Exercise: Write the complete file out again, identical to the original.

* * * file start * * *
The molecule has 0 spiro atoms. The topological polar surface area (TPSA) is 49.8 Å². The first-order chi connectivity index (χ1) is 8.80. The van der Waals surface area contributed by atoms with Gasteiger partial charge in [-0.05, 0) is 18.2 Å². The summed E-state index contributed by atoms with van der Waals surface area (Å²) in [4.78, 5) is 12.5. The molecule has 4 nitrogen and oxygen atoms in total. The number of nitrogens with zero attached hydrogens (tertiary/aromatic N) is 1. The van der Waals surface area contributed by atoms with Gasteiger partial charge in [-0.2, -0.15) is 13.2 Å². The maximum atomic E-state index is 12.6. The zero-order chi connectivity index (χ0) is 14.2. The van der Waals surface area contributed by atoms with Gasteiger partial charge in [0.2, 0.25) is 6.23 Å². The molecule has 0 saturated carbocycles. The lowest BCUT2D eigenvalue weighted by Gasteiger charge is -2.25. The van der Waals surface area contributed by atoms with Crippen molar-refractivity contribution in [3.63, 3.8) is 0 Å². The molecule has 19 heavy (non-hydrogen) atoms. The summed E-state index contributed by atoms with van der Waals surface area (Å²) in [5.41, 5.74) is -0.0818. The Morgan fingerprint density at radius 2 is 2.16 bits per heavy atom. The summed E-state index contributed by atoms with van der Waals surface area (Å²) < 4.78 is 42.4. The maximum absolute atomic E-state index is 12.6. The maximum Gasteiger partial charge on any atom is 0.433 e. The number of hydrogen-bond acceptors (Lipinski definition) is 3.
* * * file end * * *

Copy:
The molecule has 0 spiro atoms. The topological polar surface area (TPSA) is 49.8 Å². The first-order chi connectivity index (χ1) is 8.80. The van der Waals surface area contributed by atoms with Gasteiger partial charge in [-0.05, 0) is 18.2 Å². The summed E-state index contributed by atoms with van der Waals surface area (Å²) in [4.78, 5) is 12.5. The molecule has 4 nitrogen and oxygen atoms in total. The number of nitrogens with zero attached hydrogens (tertiary/aromatic N) is 1. The van der Waals surface area contributed by atoms with Gasteiger partial charge in [-0.2, -0.15) is 13.2 Å². The maximum atomic E-state index is 12.6. The zero-order chi connectivity index (χ0) is 14.2. The van der Waals surface area contributed by atoms with Gasteiger partial charge in [0.2, 0.25) is 6.23 Å². The molecule has 0 saturated carbocycles. The lowest BCUT2D eigenvalue weighted by Gasteiger charge is -2.25. The van der Waals surface area contributed by atoms with Crippen molar-refractivity contribution in [3.63, 3.8) is 0 Å². The molecule has 19 heavy (non-hydrogen) atoms. The summed E-state index contributed by atoms with van der Waals surface area (Å²) in [5.41, 5.74) is -0.0818. The Morgan fingerprint density at radius 2 is 2.16 bits per heavy atom. The summed E-state index contributed by atoms with van der Waals surface area (Å²) < 4.78 is 42.4. The maximum absolute atomic E-state index is 12.6. The maximum Gasteiger partial charge on any atom is 0.433 e. The number of hydrogen-bond acceptors (Lipinski definition) is 3.